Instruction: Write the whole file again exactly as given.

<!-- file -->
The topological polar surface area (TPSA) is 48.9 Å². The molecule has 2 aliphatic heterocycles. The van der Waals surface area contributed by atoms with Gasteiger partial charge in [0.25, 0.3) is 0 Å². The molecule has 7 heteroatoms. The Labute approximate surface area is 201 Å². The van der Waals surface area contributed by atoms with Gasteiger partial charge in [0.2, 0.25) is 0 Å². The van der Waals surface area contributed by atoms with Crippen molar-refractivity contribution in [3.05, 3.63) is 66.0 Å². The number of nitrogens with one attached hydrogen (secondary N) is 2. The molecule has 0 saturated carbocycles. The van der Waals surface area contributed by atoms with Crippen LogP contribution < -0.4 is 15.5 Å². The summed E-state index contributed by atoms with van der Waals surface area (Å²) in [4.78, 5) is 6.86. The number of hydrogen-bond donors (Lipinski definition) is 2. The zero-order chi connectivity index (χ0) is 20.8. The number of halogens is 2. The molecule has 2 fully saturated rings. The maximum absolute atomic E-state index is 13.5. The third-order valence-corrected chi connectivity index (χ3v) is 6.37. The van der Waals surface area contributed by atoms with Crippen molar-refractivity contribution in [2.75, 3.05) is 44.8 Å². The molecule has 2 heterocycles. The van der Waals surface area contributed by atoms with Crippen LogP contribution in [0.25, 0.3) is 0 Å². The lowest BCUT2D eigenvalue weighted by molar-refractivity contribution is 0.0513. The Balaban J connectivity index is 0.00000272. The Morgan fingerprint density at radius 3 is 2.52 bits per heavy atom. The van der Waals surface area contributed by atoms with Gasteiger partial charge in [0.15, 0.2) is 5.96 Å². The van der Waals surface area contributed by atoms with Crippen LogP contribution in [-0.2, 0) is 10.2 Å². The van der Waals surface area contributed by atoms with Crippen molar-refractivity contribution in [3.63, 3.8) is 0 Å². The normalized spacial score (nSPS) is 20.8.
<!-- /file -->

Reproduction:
The topological polar surface area (TPSA) is 48.9 Å². The molecule has 2 aliphatic heterocycles. The van der Waals surface area contributed by atoms with Gasteiger partial charge in [0.25, 0.3) is 0 Å². The molecule has 7 heteroatoms. The Labute approximate surface area is 201 Å². The van der Waals surface area contributed by atoms with Gasteiger partial charge in [0.2, 0.25) is 0 Å². The van der Waals surface area contributed by atoms with Crippen molar-refractivity contribution in [3.05, 3.63) is 66.0 Å². The number of nitrogens with one attached hydrogen (secondary N) is 2. The molecule has 0 saturated carbocycles. The van der Waals surface area contributed by atoms with Crippen LogP contribution < -0.4 is 15.5 Å². The summed E-state index contributed by atoms with van der Waals surface area (Å²) in [4.78, 5) is 6.86. The number of hydrogen-bond donors (Lipinski definition) is 2. The zero-order chi connectivity index (χ0) is 20.8. The number of halogens is 2. The molecule has 2 fully saturated rings. The maximum absolute atomic E-state index is 13.5. The third-order valence-corrected chi connectivity index (χ3v) is 6.37. The van der Waals surface area contributed by atoms with Crippen molar-refractivity contribution in [2.75, 3.05) is 44.8 Å². The molecule has 2 heterocycles. The van der Waals surface area contributed by atoms with Crippen LogP contribution in [0.25, 0.3) is 0 Å². The lowest BCUT2D eigenvalue weighted by molar-refractivity contribution is 0.0513. The Balaban J connectivity index is 0.00000272. The Morgan fingerprint density at radius 3 is 2.52 bits per heavy atom. The van der Waals surface area contributed by atoms with Gasteiger partial charge in [0.15, 0.2) is 5.96 Å². The van der Waals surface area contributed by atoms with Crippen LogP contribution in [-0.2, 0) is 10.2 Å². The van der Waals surface area contributed by atoms with Crippen molar-refractivity contribution in [3.63, 3.8) is 0 Å². The normalized spacial score (nSPS) is 20.8.